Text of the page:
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Disturbing number of court cases on hold

Simon Power MP
National Party Justice & Corrections Spokesman

15 November 2007

Disturbing number of court cases on hold

The justice system is coming under increasing pressure as new figures show a disturbing number of cases on hold because defendants have absconded while on bail or have simply failed to appear, says National’s Justice & Corrections spokesman, Simon Power.

He is releasing information which shows that at September 30 there were 18,682 cases in the country’s 63 district courts that were on hold due to outstanding warrants against all of the defendants’.

The cases involve criminal summary, Youth Court, and deposition cases, as well as jury trials. The highest figures are in Auckland (3,795 cases on hold), Manukau (3,157), Waitakere (1,234), Hamilton (1,057), Christchurch (912), North Shore (845), Wellington (725), Tauranga (633), Rotorua (542), Lower Hutt (495), Whangarei (466), Papakura (376), Gisborne (307), Hastings (306), Napier (285), and Kaikohe (281).

“And that’s just the number of cases that are on hold.

“These figures are a further sign that the justice sector is appallingly managed. As well as the number of cases on hold, there is also an alarming log-jam of cases in both the High Court and in district courts.

“At March there were 241 criminal jury trials outstanding in the High Court and 1,437 in district courts, while the median trial waiting time in the High Court was 290 days and in district courts 256 days. And there have been 20 stays of prosecution in the past three years.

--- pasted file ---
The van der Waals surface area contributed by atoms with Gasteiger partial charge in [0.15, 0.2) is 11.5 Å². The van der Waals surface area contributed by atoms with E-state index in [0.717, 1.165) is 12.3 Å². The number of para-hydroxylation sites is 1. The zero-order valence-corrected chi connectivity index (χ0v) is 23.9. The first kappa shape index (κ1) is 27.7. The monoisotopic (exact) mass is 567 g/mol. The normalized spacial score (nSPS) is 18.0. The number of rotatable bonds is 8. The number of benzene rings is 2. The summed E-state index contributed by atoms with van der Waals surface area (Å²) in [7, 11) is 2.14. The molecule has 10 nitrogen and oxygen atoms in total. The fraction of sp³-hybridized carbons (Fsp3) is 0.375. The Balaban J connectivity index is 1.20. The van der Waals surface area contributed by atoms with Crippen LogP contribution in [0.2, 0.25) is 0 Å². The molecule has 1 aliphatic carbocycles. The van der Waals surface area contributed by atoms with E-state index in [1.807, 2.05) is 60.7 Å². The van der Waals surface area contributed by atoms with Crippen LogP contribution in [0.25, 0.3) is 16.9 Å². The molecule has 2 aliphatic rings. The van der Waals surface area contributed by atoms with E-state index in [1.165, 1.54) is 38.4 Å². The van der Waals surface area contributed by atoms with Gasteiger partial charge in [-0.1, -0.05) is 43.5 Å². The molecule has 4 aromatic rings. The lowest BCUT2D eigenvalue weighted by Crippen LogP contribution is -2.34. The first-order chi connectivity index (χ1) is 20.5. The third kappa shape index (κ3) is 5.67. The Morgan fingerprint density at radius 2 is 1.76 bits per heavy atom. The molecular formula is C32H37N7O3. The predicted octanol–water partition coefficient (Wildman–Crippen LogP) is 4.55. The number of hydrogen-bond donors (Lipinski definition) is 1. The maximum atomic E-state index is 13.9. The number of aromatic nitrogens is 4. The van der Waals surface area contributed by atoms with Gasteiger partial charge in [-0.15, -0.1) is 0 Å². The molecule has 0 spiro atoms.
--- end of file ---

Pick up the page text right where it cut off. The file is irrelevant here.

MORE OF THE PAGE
“And there could be worse to come. Since Labour became Government there has already been a 151% increase in the number of defendants failing to report for bail, and their loose new bail laws are making it even easier for more offenders than ever to get bail.

“Labour’s failure to get on top of the problem puts all sorts of unnecessary pressure on the justice system.

“It wastes the time of the courts and of the police, and it leaves victims of crime up in the air as they wait for justice – and all that gets in the way of ensuring justice is done in a timely manner.

“Rick Barker should tell us how he is going to fix this.”

View the answer to parliamentary questions as a pdf.

ENDS

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